back to news June 6, 2022

Discovering how COVID-19 impacted U.S. eating habits

Philip Gleissner and Harry KashdanPhilip Gleissner (left) and Harry Kashdan on a retreat in Friendsville, Maryland, to finish writing their chapter of their forthcoming book.


Shared disappointment turned into shared inspiration for Philip Gleissner and Harry Kashdan in March 2020.

Gleissner is an assistant professor in the Department of Slavic and East European Languages and Cultures who studies migration. Kashdan was a postdoctoral scholar in the Department of French and Italian researching cookbooks and the Mediterranean. Both had active grant submissions paused as the pandemic spread.

But the two friends — who came to Ohio State as part of the same program — decided to turn that frustration into the start of something new. Using new funding opportunities that became available during the pandemic, they combined their areas of interest into a project detailing how COVID-19 impacted eating habits in the United States.

“As we were reading all this news coverage, it seemed really clear to us that food and migration were two of the major ways in which Americans were confronting the very first impacts of COVID-19,” said Kashdan, who is now a postdoctoral fellow at the University of Pennsylvania. “It seemed like an incredible opportunity to collaborate and marshal our dual areas of expertise.”

Their collaboration, which is ongoing, resulted in two distinct parts aided by funding from the Global Arts + Humanities Discovery Theme’s COVID-19 Special Grants Initiative. First, the pair is editing and contributing to a book with a focus on the immigrant community that is set to come out in 2023. The volume features essays from renowned immigrant chefs, activists and scholars in the food industry and is called “Resilient Kitchens: American Immigrant Cooking in a Time of Crisis.”

The second part of the project is The COVID Food Archive, a website where visitors are encouraged to submit their own recipes, images and stories that document how their relationship with food changed during the pandemic. Visitors to the site — which was designed by the Advanced Computing Center for the Arts and Design — can interact with existing submissions, view photos, read stories and even try their hand at cooking others’ family recipes.

“We figured, well, everyone knows how to post food pictures on Instagram all day, so why can’t they contribute for this?” Gleissner said. “So, for years to come, we will have this rich record where people simply talk about something very uncomfortable like COVID, but they talk about it through food.”

Gleissner and Kashdan came to the project from disparate backgrounds. A native of northern Germany, Gleissner says food played very little role in his upbringing. To him, food was eaten in modest quantities and wasn’t given much thought beyond being a necessity. It wasn’t a large part of his culture. After experiencing his own sense of foreignness when he arrived in the United States in 2011, his interest in immigration as an academic subject was solidified.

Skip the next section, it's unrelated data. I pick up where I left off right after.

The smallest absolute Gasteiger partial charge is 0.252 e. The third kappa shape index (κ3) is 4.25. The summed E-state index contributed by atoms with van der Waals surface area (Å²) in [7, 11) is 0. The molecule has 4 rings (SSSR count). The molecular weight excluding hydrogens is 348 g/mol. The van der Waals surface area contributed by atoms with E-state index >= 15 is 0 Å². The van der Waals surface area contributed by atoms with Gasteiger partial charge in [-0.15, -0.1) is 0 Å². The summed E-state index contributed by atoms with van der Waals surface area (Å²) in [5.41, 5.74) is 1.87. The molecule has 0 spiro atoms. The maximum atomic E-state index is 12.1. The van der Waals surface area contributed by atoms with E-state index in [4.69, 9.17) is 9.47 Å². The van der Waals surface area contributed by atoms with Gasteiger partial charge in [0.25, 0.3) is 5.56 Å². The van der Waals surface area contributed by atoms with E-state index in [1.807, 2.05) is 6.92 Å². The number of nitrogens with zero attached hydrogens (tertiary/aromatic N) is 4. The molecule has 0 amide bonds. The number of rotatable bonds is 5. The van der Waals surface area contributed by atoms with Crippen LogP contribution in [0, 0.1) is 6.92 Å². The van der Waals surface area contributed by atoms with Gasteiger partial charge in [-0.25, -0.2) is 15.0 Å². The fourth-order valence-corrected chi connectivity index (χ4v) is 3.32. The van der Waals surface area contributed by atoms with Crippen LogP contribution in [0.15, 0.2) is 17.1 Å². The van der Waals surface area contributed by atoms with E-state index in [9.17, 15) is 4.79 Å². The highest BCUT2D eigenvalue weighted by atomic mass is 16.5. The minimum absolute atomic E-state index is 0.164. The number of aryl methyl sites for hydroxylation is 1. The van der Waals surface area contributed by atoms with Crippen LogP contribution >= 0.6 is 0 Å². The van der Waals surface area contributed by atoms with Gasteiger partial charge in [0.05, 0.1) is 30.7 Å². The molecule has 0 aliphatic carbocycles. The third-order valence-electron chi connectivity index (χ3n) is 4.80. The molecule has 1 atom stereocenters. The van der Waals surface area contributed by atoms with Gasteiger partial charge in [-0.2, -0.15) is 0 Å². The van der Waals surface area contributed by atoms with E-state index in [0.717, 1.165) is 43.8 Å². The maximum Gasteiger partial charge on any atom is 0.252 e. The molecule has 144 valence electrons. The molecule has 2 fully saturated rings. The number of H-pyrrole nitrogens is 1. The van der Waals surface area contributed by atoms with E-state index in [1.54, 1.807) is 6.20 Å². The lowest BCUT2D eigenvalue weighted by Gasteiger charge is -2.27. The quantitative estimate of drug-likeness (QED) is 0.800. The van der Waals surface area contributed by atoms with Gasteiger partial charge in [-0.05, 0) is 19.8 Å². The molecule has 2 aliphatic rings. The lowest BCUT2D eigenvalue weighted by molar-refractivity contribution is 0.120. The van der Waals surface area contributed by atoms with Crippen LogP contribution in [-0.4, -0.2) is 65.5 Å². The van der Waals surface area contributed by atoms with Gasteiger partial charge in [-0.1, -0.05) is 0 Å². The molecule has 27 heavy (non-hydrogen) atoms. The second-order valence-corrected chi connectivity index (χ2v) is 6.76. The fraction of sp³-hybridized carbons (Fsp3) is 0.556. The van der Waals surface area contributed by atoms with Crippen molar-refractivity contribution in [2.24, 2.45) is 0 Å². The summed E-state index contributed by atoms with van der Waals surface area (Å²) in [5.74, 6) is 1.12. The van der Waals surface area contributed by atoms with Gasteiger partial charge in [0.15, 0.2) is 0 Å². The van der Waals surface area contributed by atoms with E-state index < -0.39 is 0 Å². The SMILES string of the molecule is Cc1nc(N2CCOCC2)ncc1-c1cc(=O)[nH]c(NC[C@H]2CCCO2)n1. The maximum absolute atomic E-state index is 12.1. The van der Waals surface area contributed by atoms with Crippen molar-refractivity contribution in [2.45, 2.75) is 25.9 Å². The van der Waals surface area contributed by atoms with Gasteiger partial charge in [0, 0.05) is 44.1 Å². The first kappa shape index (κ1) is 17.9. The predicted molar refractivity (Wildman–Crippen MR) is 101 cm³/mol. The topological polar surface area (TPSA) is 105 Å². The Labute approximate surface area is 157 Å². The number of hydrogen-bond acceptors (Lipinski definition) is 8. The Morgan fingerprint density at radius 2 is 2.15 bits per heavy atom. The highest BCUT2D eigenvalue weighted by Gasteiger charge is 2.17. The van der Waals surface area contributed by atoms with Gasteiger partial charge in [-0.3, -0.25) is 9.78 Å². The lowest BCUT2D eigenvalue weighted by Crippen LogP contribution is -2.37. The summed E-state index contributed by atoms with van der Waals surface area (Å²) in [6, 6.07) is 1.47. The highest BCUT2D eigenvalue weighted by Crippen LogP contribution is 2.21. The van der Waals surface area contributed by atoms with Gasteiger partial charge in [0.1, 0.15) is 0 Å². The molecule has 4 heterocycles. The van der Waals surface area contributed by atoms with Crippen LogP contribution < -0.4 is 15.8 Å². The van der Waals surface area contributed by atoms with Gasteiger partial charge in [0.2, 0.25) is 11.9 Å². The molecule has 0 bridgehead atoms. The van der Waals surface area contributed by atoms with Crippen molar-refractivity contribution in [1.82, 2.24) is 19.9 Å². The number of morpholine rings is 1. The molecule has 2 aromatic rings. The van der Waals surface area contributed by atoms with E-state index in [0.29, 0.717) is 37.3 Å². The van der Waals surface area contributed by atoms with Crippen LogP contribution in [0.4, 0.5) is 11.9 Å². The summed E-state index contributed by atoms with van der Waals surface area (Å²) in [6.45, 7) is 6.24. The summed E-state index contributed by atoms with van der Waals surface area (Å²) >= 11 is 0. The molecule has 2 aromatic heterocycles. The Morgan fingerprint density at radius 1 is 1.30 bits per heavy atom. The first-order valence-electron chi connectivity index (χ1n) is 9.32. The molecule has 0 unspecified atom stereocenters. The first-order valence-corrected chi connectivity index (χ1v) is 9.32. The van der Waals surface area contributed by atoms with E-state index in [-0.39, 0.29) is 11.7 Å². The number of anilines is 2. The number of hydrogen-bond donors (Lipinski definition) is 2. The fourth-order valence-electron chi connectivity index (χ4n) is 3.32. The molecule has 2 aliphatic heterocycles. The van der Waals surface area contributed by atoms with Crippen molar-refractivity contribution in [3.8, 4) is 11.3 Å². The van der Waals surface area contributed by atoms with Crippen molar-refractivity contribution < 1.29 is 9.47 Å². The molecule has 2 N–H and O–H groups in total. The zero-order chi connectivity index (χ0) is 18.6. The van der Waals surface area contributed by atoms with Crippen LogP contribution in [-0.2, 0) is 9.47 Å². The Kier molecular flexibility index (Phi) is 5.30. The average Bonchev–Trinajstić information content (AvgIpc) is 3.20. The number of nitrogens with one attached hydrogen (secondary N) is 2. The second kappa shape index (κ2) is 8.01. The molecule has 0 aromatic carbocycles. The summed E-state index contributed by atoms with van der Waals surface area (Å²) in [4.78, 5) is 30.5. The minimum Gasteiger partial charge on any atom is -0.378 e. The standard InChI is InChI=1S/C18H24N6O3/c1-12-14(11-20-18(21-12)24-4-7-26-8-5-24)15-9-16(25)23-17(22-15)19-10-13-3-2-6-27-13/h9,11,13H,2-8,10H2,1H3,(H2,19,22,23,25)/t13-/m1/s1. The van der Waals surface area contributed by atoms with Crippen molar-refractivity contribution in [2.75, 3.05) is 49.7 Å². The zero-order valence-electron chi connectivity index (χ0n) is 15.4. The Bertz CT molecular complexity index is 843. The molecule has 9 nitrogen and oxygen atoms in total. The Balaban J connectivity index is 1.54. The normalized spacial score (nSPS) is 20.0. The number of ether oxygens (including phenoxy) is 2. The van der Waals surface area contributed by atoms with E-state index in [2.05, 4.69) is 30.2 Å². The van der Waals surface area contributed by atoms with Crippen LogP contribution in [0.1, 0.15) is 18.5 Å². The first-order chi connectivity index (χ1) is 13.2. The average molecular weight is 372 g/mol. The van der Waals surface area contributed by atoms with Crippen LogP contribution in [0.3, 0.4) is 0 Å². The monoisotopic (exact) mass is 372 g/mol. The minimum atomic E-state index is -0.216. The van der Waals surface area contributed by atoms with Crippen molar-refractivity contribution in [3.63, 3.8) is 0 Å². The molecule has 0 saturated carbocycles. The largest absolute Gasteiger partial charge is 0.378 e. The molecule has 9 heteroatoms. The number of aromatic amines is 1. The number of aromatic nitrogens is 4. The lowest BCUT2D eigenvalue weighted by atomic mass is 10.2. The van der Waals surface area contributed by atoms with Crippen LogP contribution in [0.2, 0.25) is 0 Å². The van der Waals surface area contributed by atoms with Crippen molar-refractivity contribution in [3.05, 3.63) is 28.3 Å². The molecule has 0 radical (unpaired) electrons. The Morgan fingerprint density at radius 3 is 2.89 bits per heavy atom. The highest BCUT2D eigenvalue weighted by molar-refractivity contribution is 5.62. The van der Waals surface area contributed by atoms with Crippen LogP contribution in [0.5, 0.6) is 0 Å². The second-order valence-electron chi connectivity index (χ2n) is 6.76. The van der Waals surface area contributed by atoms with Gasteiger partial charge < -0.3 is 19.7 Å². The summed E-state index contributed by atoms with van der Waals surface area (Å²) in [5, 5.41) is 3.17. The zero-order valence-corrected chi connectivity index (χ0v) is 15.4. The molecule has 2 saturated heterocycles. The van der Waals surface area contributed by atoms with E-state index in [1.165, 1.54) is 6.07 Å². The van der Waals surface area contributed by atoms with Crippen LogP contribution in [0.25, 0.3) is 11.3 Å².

Kashdan, on the other hand, had a very strong food culture growing up. Raised in a Jewish household with a mother influenced by her own history in the American South and a father who was inspired to broaden his culinary horizons while living in Taiwan, holidays and family gatherings were centered on the meals that came along with them. He began cooking for his family four nights a week while in college, a ritual that began a process cementing cookbooks as his area of study.

Those personal experiences are reflected in the forthcoming book. In reaching out to immigrants in the food industry, Gleissner and Kashdan sought essays that showcased food culture during the pandemic in ways that were personal to the authors. They hope the book will amplify immigrant voices that often go unheard, and they hope recipes presented alongside the essays will inspire readers to do some cooking of their own.

“You can read an article about the communal practice of eating Palestinian stuffed cabbage and how communal eating was disrupted, and then you can go to your own kitchen and cook it,” Gleissner said.

Besides editing the volume, Gleissner and Kashdan also contribute a combined essay that shares their backgrounds with food and details how their personal relationships changed during the pandemic. Despite spending most of the pandemic apart, the two spent a weekend in the appropriately named Friendsville, Maryland, to write their chapter — and cook — together.

Some of their own cooking is also reflected in the COVID Food Archive website. The first submission to the website, in fact, was a duck they cooked together in 2021. With that as a starting point, they’ve grown the archive and encouraged submissions from visitors ever since.

People who reach the website today can see recipes for items as simple as chocolate sauce and as complicated as a Greek Easter feast for seven people. Complete with photos and instructions, the submissions have short stories that open a window into the submitter’s life during quarantine.

There have been a few surprises in the submissions so far, including how willing people have been to share “secret” family recipes from cultures with strong traditions of guarding them. But they see the archive evolving over time as more people look through their photos from 2020 and add to it.

Over time, they see the archive as a window into a distinct time that will be educational for researchers, professors and students in the future. But they also hope the website can serve as an example for other archives.

“We want this to be a model for others,” Gleissner said. “There are a lot of culturally relevant kinds of information that can be collected this way.”

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